RESIDENT EVIL 2 / Capcom / Playstation 1
I first played this on the Dreamcast about 12 years ago, and I liked it enough then to finish the game with both Claire and Leon Brosef Kennedy. As my roomate at the time can attest, I ended up having to barely beat the final boss of Leon's scenario with the knife in some epic duel of running about frantically, because I ran out of ammo. Even if you know what you're doing, Resi Evil 2 is so ridiculously tightfisted about ammo it's easy to unknowingly back yourself into an unwinnable state, what with the narrow corridors packed full of monsters that you can't simply run through constantly.
Between that, the clunky tank controls (completely and unapologetically unrefined from the first entry), the constant load screens between rooms, and the often ridiculously cheap enemy placement and camera angles, I had zero desire to try and complete the thing again with either character. Resi Evil 2 goes even harder with the "foreknowledge required" approach than the first game did, where you're often punished harshly for not knowing exactly what's ahead. This of course leads to trial-and-error deaths aplenty, lots of running about and loading screens, and generally a bunch of wasted time.
Honestly I think this entry may have held up the worst out of all the original games. When difficulty comes from intentional nonsense limitation of the player's abilities, it's immensely frustrating. Why do you have to turn like molasses? The character can clearly see the whole room when they walk into it; why am I stuck with some bizarre camera angle that's up their nostril? And if the game is going to be so punishing about misusing clips of ammo at the wrong time, why am I saddled with a limited save system? Apologists will defend all these choices with the usual "BUT IT ADDZ TO HORRAR!!!11!", but they were already kind of shit when the game came out and they haven't improved at all with age.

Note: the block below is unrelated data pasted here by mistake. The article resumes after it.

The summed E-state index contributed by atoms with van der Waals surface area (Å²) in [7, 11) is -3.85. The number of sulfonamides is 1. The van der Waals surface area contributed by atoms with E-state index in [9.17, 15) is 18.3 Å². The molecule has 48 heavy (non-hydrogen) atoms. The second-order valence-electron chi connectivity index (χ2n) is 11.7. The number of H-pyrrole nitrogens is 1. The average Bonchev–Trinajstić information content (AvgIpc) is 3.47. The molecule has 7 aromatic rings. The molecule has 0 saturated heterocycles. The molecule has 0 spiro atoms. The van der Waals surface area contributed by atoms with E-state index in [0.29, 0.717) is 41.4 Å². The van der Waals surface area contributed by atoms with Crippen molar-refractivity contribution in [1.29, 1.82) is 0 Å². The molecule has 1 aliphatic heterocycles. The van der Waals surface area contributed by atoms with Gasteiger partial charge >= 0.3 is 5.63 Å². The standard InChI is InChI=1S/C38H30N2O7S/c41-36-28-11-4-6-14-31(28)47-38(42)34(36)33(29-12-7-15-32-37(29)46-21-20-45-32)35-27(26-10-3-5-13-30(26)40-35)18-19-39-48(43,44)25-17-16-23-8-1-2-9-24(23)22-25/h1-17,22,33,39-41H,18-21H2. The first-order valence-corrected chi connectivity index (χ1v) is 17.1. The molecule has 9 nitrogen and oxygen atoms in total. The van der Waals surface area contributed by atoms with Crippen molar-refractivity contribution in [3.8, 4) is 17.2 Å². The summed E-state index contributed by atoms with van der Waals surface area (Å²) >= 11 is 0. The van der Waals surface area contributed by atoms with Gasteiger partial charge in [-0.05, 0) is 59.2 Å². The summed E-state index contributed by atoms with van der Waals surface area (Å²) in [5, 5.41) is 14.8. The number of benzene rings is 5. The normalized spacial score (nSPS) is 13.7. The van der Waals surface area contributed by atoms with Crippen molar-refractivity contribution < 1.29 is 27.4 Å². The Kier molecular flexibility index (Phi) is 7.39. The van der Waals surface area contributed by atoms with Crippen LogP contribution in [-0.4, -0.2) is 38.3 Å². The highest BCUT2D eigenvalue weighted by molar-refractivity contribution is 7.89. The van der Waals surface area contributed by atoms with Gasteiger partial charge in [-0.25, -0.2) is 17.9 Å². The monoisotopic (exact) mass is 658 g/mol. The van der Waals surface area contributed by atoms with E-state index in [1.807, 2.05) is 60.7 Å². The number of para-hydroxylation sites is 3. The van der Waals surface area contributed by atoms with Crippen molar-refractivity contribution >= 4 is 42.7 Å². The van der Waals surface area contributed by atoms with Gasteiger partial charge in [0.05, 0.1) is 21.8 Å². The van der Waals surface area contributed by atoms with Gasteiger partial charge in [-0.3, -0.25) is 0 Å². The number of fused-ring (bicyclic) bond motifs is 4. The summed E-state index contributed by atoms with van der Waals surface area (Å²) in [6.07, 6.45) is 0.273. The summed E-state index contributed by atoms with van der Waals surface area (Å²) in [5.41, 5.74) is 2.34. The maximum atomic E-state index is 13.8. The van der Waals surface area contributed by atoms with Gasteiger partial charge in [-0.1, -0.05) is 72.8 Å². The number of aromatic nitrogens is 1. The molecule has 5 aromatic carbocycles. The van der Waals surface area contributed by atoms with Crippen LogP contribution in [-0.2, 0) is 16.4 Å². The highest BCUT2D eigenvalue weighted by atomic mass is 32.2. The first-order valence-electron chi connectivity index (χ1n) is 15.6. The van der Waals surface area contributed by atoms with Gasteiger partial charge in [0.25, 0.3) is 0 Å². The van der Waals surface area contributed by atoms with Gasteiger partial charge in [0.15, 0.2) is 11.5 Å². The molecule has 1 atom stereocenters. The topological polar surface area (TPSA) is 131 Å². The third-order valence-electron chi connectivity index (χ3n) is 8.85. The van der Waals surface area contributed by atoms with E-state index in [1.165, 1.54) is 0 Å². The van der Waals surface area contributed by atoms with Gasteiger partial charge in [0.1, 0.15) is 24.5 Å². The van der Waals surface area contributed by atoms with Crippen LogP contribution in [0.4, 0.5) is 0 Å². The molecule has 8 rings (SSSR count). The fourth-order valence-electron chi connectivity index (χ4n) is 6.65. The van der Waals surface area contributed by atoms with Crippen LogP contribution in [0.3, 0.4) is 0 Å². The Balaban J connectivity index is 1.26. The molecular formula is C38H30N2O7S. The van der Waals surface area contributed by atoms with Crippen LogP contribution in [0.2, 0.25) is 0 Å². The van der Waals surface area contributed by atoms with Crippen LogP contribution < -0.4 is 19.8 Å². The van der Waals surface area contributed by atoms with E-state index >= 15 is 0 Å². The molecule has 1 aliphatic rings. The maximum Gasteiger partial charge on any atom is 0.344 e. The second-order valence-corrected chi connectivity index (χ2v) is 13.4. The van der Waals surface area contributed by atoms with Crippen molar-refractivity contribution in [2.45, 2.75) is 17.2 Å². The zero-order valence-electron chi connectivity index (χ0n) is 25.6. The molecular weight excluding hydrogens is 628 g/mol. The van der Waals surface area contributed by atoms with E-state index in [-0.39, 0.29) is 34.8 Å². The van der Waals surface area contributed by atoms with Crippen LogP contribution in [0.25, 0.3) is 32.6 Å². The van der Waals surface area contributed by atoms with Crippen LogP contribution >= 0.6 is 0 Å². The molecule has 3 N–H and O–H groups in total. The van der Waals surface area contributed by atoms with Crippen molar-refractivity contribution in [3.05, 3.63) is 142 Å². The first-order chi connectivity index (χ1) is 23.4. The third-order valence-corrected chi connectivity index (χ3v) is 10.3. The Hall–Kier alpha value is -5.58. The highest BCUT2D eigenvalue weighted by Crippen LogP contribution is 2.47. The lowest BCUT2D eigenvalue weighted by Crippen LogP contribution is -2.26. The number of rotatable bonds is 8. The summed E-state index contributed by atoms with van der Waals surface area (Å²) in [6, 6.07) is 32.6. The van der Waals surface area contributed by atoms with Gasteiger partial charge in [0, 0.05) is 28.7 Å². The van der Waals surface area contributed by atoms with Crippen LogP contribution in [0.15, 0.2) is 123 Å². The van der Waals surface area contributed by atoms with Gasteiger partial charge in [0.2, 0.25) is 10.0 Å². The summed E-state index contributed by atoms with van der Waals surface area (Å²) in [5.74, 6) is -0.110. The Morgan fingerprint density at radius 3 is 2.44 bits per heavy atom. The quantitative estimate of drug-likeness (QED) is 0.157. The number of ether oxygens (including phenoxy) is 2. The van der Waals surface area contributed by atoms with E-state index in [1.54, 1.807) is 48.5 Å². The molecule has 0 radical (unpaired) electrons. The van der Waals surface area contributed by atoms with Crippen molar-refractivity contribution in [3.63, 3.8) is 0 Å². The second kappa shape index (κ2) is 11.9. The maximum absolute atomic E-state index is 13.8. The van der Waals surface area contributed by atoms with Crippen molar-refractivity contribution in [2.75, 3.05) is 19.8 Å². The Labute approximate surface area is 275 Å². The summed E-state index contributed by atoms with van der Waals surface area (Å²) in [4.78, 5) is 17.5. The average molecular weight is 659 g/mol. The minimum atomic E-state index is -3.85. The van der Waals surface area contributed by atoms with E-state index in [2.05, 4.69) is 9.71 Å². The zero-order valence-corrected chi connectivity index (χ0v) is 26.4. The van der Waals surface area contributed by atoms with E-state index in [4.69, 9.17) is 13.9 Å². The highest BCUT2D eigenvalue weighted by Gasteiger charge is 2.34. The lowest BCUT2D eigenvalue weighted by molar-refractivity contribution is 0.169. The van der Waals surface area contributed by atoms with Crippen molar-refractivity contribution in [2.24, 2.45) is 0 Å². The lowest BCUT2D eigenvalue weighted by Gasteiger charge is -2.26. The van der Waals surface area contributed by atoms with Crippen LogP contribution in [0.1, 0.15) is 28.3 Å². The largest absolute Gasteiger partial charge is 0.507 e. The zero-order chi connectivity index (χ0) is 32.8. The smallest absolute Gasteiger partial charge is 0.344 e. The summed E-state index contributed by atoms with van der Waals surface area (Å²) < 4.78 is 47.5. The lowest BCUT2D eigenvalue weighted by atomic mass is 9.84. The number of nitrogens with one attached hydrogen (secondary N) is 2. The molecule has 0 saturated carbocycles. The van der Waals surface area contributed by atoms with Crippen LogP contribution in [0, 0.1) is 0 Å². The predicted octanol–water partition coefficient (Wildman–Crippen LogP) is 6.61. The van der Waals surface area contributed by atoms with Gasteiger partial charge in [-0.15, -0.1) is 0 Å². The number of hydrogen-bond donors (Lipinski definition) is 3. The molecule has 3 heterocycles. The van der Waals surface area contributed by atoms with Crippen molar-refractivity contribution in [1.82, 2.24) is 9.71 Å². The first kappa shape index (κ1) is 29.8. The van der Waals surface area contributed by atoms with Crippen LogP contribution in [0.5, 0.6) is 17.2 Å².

Still, 3/5 I guess for doing atmosphere so well, and having an impressive design of multiple interlocking scenarios (which was much more ambitious than they actually had to do to move the same amount of copy), and so nobody whines too hard. "It's for who it's for" is the laziest of reviewing, but in this case there's really nothing better I can say - it's for old-school Survival Horror Masters of Recursive Unlocking with a bit of a masochistic bent. Great experience for them, clunkfest for everyone else.